The second part of the Analysis phase, Task 4, takes a closer look at the internal and external issues facing your organisation. One of the key objectives of this task is to identify your organisation’s core competences and how these skills and attributes impact on customer value. Equally important is examination of your competitors’ strengths and weaknesses in order to identify potential for creating and sustaining competitive advantage.

To achieve these goals we use a SWOT analysis which helps you identify your organisation’s internal strengths and weaknesses and the external opportunities and threats that face it. It is also advisable to conduct individual SWOT analyses for competitors that pose the greatest competition. The following questions will assist in building your competitors’ SWOT profiles:

• What is their (marketing mix) offer?
• What iare their competitive advantages?
• How well are they performing?
• How are they likely to compete in the future?

Equally important at this stage is analysis of your existing and potential customers. Asking who they are, why they buy and what benefits they are seeking will enable you to a profile of your customer identity. With this information you will be able to segment your customers into groups with similar needs and allow more precise targeting of your services. It will also make it easier for you to recognise and combat competition and use your marketing resources with greater effectiveness and efficiency.

Once you have completed a rigorous examination of the factors likely to impact on your business operations you are ready to identify your marketing objectives. Your marketing objectives are what you hope to achieve; the Strategising Stage of your plan outlines how you intend to achieve them.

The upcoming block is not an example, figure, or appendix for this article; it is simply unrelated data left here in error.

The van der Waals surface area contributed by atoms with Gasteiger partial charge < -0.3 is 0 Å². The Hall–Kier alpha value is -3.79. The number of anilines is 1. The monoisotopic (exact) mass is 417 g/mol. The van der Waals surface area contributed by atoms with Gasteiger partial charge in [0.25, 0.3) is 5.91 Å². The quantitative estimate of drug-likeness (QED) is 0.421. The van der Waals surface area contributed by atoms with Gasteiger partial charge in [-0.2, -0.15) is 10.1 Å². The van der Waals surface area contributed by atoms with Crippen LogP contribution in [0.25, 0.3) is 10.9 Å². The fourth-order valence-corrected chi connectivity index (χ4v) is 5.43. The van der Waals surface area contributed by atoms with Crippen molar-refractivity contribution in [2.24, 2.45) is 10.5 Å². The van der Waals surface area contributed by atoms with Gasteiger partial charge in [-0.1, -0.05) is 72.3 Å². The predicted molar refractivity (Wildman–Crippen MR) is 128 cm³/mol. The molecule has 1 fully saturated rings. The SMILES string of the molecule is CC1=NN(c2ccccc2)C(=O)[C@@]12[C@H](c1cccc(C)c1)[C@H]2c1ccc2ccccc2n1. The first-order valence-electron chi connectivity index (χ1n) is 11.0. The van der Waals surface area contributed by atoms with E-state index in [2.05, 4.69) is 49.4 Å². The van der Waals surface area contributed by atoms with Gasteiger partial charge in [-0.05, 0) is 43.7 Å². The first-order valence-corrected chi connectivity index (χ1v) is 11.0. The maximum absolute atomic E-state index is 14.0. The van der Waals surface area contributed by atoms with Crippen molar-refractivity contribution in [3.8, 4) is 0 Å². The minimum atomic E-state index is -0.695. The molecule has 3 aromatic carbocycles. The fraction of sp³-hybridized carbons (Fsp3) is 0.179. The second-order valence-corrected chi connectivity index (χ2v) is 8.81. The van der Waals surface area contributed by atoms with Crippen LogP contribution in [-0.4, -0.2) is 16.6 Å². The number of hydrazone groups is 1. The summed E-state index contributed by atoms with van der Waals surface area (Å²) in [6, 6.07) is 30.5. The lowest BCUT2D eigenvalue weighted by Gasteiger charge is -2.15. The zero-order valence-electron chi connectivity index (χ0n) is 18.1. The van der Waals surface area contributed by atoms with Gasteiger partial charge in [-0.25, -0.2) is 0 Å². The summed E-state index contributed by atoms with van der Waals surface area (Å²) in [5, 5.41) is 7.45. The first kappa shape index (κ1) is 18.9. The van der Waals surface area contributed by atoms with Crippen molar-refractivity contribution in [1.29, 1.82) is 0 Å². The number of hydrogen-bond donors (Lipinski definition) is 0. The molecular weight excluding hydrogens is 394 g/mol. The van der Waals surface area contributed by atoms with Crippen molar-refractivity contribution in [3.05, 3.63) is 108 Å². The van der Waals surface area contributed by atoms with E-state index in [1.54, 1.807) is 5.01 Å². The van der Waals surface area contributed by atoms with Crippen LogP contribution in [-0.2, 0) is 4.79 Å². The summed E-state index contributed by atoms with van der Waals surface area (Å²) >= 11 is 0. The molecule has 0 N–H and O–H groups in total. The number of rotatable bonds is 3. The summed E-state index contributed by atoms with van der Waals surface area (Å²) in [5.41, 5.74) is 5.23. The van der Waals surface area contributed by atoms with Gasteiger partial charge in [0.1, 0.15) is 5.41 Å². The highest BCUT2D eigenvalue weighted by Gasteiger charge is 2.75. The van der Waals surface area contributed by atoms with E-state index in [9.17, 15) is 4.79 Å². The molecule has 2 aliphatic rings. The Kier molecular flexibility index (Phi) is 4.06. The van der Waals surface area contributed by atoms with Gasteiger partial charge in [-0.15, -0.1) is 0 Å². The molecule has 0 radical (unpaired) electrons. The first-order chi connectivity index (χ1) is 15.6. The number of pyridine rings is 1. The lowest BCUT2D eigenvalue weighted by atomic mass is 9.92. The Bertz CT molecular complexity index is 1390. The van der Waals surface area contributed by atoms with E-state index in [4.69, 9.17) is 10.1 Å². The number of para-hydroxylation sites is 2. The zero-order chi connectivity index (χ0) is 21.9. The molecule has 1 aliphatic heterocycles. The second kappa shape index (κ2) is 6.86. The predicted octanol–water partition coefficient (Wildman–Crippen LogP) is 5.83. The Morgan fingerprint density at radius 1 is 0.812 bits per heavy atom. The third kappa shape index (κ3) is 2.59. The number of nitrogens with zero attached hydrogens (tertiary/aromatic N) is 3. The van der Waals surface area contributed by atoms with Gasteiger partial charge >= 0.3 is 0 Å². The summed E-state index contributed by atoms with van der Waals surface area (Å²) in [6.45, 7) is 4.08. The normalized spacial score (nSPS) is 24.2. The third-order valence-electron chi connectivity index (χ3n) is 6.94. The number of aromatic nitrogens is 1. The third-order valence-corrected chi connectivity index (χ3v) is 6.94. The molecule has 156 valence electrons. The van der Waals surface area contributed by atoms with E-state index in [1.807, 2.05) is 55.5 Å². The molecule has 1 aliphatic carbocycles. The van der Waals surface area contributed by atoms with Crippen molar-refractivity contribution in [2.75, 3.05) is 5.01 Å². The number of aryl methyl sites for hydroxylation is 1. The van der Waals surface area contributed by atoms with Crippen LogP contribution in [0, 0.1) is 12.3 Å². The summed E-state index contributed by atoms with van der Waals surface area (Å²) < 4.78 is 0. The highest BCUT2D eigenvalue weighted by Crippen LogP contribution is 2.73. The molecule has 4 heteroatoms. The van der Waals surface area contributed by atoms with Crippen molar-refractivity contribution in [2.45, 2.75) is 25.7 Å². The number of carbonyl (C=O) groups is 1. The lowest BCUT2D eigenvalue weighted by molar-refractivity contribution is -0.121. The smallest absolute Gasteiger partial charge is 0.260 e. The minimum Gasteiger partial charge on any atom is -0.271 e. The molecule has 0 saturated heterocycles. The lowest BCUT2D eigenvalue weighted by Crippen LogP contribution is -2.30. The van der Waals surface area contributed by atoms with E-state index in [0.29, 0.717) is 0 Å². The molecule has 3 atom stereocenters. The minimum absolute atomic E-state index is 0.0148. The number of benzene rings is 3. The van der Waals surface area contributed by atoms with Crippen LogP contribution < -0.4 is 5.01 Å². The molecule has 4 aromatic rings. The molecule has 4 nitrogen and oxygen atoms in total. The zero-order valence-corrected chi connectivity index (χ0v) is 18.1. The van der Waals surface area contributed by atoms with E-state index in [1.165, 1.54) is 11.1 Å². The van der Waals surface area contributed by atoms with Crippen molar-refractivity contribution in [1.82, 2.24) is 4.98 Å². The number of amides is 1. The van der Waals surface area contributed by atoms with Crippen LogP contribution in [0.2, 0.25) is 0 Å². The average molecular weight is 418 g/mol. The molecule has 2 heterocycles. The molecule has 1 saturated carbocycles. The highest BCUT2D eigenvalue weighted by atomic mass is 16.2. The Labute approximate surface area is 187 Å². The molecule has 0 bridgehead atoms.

Task 5 tackles the setting of objectives for each of your products/services and should reflect both the demand and supply side of your desired levels of achievement. In this context, demand typically relates to target profit levels and goals, whilst supply tends to relate to marketing costs and the use of resources.

When setting your marketing goals there are 2 main factors to consider: the organisation’s goals and the customers’ needs. Both side wishes to gain something from the relationship and your objectives should reflect this, both in the long and short term.

Having identified the needs of your customers and formed your organisational goals, there are 4 broad strategies on which to build your strategic thrust. These strategies can be applied to new or existing products and their relationship with new or existing markets:

Market penetration: taking existing products in to existing markets in an attempt to increase brand loyalty amongst existing customers or persuade new one to purchase the brand

Product development: focuses on developing new products in order to improve sales in existing markets

Market development: involves selling existing products to new markets; either geographical or segmented

Entry in to new markets: this potentially risky strategy occurs when new markets are offered new products

Regardless of the strategic thrust your organisation’s objectives will follow, they should be SMART: Specific, Measurable, Achievable, Realistic and Timed.

Task 6 examines how you will position yourself in the market. This is determined by the market you wish to serve, your immediate competitors and the competitive advantage you have over them. The key to succeeding in the competitive arena is through your differential advantage, without which you cannot hope to sustain a long term advantage over your competitors.

To produce a concrete differential advantage needs accurate identification of the market segments you wish to target and the ability to best meet the needs of these segments with the products or services you offer them. Close examination of your competitors’ offerings, identification of gaps that exist between these and customers’ expectations, and understanding how you can better meet these expectations, will help you establish where your differential advantage lies.